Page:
I am delighted to see that the OFT have at long last woken up to the serious problems being caused by hotel agents and the anti-competitive agreements they force hotels to sign. The small UK agent, Skoosh, has had a complaint against Expedia, Booking.com and IHG Hotels (the Intercontinental/Holiday Inn group) upheld and the matter will now be investigated more thoroughly. This is only the first stage but it is an important hurdle and, hopefully, now the issue is out in the open, a solution can be found.
Skoosh and its slightly eccentric (a compliment) boss, Dorian Harris have been one of the very few voices in the industry to raise concerns about this abuse. I have been writing about it for years and I suspect readers of Inside Traveller are a little tired of hearing my complaints. Hopefully, others will now join in.
When you go to an on-line agency to book a flight ticket the agent will take around 1% commission from the airline assuming it is a normal published fare. They actually earn rather more than this with various bonuses and loadings but the amount is small – but then so is the effort required.
Book a hotel with the same agent and they might get 25-30% commission. The same, minimal effort but much, much more money.
What is worse, the big agents (Expedia, Booking.com and others) force hotels to sign agreements that they will not sell rooms at a lower price themselves or through any other agent. Smaller agents, such as Skoosh, would love to discount their commission to get a competitive edge in the market but, if they try this, it is likely the big chains will cut off their supply of rooms.
I cannot understand why this issue has not been addressed before. It originated in the US where anti-trust legislation is sacrosanct. They fine airlines tens of millions of dollars for alleged collusion on fares but hotels and agents are allowed to maintain a cosy relationship which is ripping off the consumer by tens of millions a year.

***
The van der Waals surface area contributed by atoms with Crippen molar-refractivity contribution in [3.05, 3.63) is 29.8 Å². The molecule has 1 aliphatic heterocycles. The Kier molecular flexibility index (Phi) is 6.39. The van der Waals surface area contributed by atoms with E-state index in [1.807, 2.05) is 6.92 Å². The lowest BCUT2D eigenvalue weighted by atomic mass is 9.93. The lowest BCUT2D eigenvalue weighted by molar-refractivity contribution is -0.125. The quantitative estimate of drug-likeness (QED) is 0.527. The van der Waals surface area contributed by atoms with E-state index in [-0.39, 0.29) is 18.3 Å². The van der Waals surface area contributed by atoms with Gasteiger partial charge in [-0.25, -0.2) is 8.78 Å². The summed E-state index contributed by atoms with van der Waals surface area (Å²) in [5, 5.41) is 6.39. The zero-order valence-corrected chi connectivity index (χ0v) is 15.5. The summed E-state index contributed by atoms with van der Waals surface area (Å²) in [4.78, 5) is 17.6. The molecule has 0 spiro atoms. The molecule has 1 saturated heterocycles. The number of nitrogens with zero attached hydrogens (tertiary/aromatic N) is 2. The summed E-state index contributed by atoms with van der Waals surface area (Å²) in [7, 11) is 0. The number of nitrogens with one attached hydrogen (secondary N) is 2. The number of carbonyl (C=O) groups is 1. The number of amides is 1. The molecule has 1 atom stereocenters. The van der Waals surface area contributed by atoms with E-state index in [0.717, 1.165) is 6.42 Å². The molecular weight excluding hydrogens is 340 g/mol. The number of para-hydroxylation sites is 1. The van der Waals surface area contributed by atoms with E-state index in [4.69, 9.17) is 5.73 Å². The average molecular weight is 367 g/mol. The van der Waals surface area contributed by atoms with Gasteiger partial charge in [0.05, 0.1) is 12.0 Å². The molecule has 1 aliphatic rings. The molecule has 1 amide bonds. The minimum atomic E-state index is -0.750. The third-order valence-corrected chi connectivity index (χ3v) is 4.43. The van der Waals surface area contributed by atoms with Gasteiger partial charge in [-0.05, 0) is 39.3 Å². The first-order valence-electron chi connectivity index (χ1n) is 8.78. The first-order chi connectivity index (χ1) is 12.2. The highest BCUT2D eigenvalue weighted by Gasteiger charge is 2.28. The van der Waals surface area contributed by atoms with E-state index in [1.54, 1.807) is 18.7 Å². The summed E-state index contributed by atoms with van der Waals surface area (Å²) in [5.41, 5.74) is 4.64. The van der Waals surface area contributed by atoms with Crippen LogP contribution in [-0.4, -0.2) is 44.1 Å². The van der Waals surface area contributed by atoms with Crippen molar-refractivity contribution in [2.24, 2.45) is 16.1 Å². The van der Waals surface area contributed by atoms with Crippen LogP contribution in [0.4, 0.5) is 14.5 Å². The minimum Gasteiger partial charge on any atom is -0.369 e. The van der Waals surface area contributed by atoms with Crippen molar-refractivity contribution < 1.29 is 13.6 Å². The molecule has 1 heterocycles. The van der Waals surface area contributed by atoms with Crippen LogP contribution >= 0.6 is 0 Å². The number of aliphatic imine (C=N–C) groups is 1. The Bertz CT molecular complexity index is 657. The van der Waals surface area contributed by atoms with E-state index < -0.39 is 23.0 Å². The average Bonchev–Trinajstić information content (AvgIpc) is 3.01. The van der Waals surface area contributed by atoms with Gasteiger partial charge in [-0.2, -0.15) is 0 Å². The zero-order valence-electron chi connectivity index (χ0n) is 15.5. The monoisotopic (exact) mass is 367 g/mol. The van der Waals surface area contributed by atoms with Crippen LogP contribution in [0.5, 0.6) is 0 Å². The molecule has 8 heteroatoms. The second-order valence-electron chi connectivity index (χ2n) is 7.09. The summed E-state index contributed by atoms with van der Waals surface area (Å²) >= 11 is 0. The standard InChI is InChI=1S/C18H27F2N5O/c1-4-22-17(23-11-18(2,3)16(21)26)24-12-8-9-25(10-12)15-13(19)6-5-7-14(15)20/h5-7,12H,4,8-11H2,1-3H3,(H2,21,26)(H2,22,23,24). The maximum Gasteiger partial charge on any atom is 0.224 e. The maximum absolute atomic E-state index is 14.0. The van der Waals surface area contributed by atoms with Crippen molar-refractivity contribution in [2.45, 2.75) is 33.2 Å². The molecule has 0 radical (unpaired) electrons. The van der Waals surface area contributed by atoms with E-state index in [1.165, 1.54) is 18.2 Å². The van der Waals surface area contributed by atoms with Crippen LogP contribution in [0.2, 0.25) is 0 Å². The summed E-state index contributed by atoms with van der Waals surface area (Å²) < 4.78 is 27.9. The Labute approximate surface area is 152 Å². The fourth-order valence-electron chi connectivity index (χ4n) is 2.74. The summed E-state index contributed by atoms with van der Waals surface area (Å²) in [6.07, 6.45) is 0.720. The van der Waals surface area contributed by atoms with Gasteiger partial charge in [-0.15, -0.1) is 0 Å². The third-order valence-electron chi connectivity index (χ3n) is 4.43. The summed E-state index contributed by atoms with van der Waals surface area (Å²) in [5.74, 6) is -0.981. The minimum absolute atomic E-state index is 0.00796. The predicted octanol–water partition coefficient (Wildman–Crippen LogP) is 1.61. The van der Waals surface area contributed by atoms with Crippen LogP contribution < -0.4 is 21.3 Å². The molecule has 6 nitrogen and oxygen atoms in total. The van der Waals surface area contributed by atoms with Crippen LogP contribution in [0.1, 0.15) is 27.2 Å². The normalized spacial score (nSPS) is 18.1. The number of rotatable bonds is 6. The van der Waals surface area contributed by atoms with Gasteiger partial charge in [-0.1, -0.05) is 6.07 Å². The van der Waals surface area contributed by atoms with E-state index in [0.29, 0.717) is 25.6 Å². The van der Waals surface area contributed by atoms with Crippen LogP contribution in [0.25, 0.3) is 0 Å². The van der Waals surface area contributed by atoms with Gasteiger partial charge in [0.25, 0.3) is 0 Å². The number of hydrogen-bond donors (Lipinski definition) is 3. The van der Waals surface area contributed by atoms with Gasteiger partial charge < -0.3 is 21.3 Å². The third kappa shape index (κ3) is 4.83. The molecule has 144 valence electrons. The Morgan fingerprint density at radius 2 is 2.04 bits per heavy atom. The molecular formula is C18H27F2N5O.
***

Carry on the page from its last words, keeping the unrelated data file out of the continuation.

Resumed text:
Skoosh argue that the solution to this is to allow agents to discount their commission but I think the problem should be tackled in a different way.
It is fundamentally wrong that the middle-man in the process of booking a hotel is earning so much. If agents can book flights for 1% (plus a bit), then 10% is surely more than enough for a hotel booking. 25-30% is a lunacy.
Expedia announced its quarterly results last week and commented that its flight sales were stable but that hotel sales were very healthy. Hardly surprising, is it?
Hotels are keeping on-line agents in business.
The reasons for the huge difference in commissions is simply that the agents can get away with it. The hotel business is fragmented whilst the airline business is really controlled by just a handful of companies. The airlines moved more or less together to reduce commission levels and there was not much the agents could do but, even if Hilton, IHG, Sheraton and Marriott worked together, they would struggle because there are so many independents and smaller chains around. Divide and rule (plus water-tight contracts) are making the agents very fat indeed.
But the hotel agents aren’t the only parasites in this.
The agents are so keen to get this profitable business that they fight tooth-and-nail on the internet to get customers’ attention. This pushes Google’s pay-per-click bidding system to astronomical levels and means that the comparison sites can dictate terms to the agents they list. It is possible that half or more the commission earned by the agents is going to Google and the comparison sites.
Wasn’t the internet supposed to increase transparency, reduce distribution costs and lower prices? In the hotel business, the reverse has happened.
If commission rates were reduced to a maximum of 10% (I would prefer 5%), there would be less money for the agents to throw at Google and the comparison sites. This is simply wasted money.
If an agent can negotiate a special deal with a hotel for pre-paid or limited-time bookings and actively promotes the hotel in markets that it could not reach, then the consumer is winning and so is the hotel. In this instance, the agent should be able to set their own margins. However, charging up to 30% to book standard rates, and insisting the hotels cannot even do any last-minute deals direct with guests, is completely unjustifiable.
If you stay in a hotel, whether you like it or not, the rate you are paying is keeping Google in clover and maintaining the outmoded business model of a group of parasitical agents.
Extortion – pure and simple.